"I believe that the right way starts with responsibility. The responsibility of each and every citizen, and even more so, our responsibility as elected officials. I intend to continue working and devoting my best efforts to this issue. Solidarity and a sense of belonging are critical for our resilience, and we must work hard to reinforce and strengthen them, day by day, hour by hour."
Yohanan Plesner, President of the Israel Democracy Institute: “The data in the Israeli Voice Index is clear: there is no majority for initiatives that that seek to weaken the Supreme Court and diminish the judiciary. The legislative package advanced by the Justice Minister will lead to a judiciary controlled by the executive branch, decimate the separation of powers in our democracy, and prevent the Supreme Court from defending the rights of individual citizens. Israeli from all walks of life should speak out against these one-sided reforms.
What is needed now are leaders from across the political spectrum who can come together and seek reforms that can lead to a constitutional compromise based on the counsel of leading experts and a broad consensus among Israelis. Such a compromise would instill stability in our political system, lessen the polarization in our society, and strengthen Israel’s democratic institutions and values.”
Prof. Tamar Hermann, Director of the Viterbi Family Center for Public Opinion and Policy Research at the Israel Democracy Institute: “The 2022 Israeli Democracy Index—our twentieth—not only reports this year’s data, but focuses on a longitudinal analysis of topics that have been examined over the years. This allows us to showcase long-term trends of stability as well as change in Israeli society, and present decision-makers with the classic rhetorical question of ‘where we have come from, and where we find ourselves today?’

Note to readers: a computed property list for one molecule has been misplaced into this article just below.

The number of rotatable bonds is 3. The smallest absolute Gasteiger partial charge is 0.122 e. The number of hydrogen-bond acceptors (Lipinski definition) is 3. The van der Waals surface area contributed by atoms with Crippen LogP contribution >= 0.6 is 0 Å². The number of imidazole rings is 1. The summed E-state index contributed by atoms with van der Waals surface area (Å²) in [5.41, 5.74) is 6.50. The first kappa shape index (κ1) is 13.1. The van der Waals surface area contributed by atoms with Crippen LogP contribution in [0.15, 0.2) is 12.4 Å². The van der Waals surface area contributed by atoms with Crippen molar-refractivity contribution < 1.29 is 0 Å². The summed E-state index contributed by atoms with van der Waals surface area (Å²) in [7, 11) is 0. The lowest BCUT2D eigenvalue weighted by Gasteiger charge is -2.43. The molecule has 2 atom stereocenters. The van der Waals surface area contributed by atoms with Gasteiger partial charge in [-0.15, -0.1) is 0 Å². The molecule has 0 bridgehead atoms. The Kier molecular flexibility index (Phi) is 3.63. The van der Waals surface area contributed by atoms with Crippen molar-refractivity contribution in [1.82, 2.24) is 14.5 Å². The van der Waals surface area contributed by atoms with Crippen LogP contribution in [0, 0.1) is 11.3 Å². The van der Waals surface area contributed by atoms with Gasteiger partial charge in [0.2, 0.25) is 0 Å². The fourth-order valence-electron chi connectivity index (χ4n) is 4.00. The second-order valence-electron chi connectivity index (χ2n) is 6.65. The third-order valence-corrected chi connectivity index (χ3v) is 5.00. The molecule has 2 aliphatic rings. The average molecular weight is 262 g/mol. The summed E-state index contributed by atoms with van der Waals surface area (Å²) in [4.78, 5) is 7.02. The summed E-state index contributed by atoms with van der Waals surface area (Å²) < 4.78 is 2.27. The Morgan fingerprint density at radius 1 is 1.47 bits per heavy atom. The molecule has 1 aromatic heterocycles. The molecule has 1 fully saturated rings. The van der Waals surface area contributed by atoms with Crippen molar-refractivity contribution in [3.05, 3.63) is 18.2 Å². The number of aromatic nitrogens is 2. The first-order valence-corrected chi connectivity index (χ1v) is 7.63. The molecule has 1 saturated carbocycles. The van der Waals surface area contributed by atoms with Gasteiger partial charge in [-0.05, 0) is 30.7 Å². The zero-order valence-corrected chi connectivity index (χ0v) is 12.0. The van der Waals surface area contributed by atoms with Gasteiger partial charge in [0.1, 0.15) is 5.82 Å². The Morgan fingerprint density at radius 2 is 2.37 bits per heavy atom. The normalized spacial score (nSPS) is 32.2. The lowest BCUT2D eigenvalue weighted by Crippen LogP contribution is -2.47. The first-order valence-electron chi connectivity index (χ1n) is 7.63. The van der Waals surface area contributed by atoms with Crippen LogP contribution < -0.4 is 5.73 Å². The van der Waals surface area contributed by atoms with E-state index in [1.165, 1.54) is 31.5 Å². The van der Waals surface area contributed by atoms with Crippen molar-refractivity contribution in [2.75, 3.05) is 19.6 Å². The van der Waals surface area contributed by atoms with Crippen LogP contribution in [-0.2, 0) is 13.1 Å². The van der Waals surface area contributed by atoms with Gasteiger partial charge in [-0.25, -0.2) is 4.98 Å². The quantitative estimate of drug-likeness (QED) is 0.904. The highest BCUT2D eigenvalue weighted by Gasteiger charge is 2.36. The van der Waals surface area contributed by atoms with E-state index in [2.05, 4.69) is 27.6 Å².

It is apparent from the 2022 Index that the increased fragmentation of the public's positions on policy has reached a point where it is no longer clear whether there remains a shared Israeli base on questions of principle, or even on practical questions regarding the country’s day-to-day conduct. Over the past two decades there has also been an erosion of public attitudes regarding basic principles of democracy, especially among Jewish Israelis, regarding civil equality. In addition, there has been a clear decline in the desire to seek a balance between Israel’s dual Jewish and democratic characteristics. With the exception of the secular public, among the majority of Jewish Israelis today there is a growing preference to put more of an emphasis on the country’s Jewish character.”